Beginner Series 1: Six Steps For Success

So you’ve decided to start hitting the gym? Congratulations, you’re already ahead of where you used to be. Before you go headlong into the gym trying to dethrone Atlas, I want to give you some advice. This advice is for the sake of longevity and actual enjoyment, so listen up, it’s for your benefit.

  • Start Slow

More often than not I meet people who are going to the gym to make up for lost time. They realize that they are not where they wished they would be and so feel the need to get to that point in the next month. Without getting too wordy, I’ll just say the body doesn’t work that way, and you likely won’t respond well to it mentally. Physical change (adaptation) is a result of the body responding to a certain stress (stimulus). Thus if you lift heavy weights, your body will respond to that stress by adapting the muscles in such a way as to accommodate that stress. If you lift a large volume of weights, it will adapt to accommodate that large volume. If you lift weights while not consuming enough calories, your body will adapt to that stress as well (which is how weight loss works). But, your body can only adapt so quickly. There’s a fine balance between producing a stimulus that you can recover from and a stimulus that will need to be healed from without producing any benefit. It’s why lifting weights can strengthen muscles, but why getting hit by a train will probably have negative effects.

Your body will respond to lots of stimuli with extreme soreness with little to no benefit. It’s better to ramp up your activity slowly, starting with working out 2 to 3 days per week. And for the first four weeks, I would ramp up the amount of work you do instead of hitting the program full force. If you have someone to coach you, this is much easier to deal with.

  • Pick a Program that does the thinking for you

As a beginning you need to focus on making working out a habit while also working out in a meaningful way. The issue is that this causes a lot of stress if you’ve never done anything in the gym before and are unfamiliar with what “meaningful” entails. In order to not get overwhelmed, I would simply follow a program that introduces you to barbell movements. In my opinion, the absolute best starting point would be Starting Strength. It’s basic, it takes maybe 25-40 minutes depending on how busy the gym is, and is perfect for generic gym time. If you get the app (Android PRO) (Apple PRO), it’ll guide you through literally everything for $10. For a free, and less informational, version, check out this StrongLifts app (Android) (Apple) which is essentially the same thing. These will do all the thinking for the first 6 months or so.

  • You don’t need special gear, supplements, or the perfect gym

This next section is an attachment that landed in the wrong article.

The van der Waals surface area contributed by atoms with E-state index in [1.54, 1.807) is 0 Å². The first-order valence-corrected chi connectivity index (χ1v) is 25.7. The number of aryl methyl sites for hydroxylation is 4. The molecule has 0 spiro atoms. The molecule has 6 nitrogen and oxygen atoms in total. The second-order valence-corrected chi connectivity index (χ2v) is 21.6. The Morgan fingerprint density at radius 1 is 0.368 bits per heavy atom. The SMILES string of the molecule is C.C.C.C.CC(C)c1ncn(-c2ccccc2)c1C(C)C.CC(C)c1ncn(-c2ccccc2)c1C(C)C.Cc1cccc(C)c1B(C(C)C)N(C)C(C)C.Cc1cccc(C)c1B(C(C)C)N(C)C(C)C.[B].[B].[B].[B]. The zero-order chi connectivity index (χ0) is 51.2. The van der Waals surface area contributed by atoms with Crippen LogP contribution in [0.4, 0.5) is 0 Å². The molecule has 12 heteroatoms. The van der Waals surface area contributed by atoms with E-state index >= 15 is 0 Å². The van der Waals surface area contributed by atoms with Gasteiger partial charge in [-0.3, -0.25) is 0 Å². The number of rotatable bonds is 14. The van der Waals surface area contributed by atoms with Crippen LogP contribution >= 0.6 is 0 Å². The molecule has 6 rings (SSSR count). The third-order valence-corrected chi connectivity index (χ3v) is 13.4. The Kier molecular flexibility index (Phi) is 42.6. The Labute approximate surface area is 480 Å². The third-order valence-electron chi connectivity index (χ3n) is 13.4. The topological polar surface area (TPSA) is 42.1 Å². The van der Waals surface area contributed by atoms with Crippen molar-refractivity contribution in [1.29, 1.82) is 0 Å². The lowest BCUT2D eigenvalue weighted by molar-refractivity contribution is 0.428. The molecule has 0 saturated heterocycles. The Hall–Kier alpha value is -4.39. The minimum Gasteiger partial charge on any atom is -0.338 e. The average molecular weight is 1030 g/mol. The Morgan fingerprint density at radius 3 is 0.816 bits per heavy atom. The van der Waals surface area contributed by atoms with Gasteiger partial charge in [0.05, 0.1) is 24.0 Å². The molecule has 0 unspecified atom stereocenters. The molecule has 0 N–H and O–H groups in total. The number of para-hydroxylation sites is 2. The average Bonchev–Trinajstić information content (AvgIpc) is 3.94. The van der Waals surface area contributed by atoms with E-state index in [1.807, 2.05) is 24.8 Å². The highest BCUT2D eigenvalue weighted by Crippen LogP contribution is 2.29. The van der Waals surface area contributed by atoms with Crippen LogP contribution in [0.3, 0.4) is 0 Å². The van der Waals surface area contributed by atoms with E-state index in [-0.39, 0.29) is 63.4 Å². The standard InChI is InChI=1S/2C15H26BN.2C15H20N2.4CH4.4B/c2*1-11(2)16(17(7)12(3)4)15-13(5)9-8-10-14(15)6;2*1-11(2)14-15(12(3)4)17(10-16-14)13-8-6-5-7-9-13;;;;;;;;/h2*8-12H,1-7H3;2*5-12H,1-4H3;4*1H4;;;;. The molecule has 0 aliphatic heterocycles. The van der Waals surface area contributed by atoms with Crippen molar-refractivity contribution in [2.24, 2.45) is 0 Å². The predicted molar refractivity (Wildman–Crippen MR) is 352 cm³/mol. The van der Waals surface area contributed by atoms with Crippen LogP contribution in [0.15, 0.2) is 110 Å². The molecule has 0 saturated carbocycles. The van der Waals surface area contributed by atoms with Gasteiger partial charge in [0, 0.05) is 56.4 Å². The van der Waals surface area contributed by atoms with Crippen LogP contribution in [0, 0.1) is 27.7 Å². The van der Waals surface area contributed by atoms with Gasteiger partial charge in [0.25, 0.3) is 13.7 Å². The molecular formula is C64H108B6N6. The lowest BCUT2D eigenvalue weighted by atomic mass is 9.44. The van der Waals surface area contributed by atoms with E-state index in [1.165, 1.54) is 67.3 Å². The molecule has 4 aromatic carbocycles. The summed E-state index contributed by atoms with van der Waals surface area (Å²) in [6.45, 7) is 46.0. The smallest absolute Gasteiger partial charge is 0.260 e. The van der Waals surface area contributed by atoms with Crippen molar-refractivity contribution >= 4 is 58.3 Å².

As someone just stepping foot in the gym, salesmen are going to flock to you like powerlifters to a buffet.  Let’s keep things short: barring steroids, there is nothing over on that supplement rack that is going to help you get jacked. There are three things total that I would suggest to a beginning lifter: coffee, flat shoes (think Converse style), and creatine because it has been studied into the ground and back. Protein powder can be helpful if you find eating enough protein difficult. Aside from those things, there is nothing you need as a beginner to start getting in shape and making progress. You don’t need wraps, a belt, straps, a special shirt, or the newest incantation to the lifting gods. Just get to the gym and work hard. That will be enough.

  • Focus on making a habit

Progress is built off of repetition, and repetition is a habit. Make a habit out of going to the gym. Have a set time that nothing interferes with barring a cataclysmic event. Go when you feel sad, tired, ecstatic, turned on, turned off, empty inside, etc. and you will build a habit. Make a habit out of performing every rep of every exercise correctly, and you will have virtually no chance of injury. Make a habit out of eating right and you will have no problems doing whatever you want with your weight. Make habits.

  • You will fight yourself

If anyone tells you they’ve never wanted to miss a day, week, or month of the gym, they’re lying to you. It’s complete nonsense to think you will always want to go to the gym. But goals are not built off of doing things when we “feel” like it. They’re built off of pushing through things you don’t want to do. Don’t lose to laziness or immediate gratification. Lace up your shoes and do what you committed to.

  • Eat in accordance with your goal

It’s simpler than you think.

Do you want to get big and strong? Eat lots of protein and eat lots of other food, you’re likely going to put on some weight and that’s fine.

Do you want to lose weight, get stronger, and maybe put on a little muscle? Eat lots of protein, and monitor the rest of your food intake appropriately. As a beginner, it’s very likely you will lose weight, gain muscle, and get stronger for a while. Milk this as long as you can.

Carbs are not evil, fats are not evil, and no diet will save you in itself. Check out my nutrition series for more information regarding all of this.

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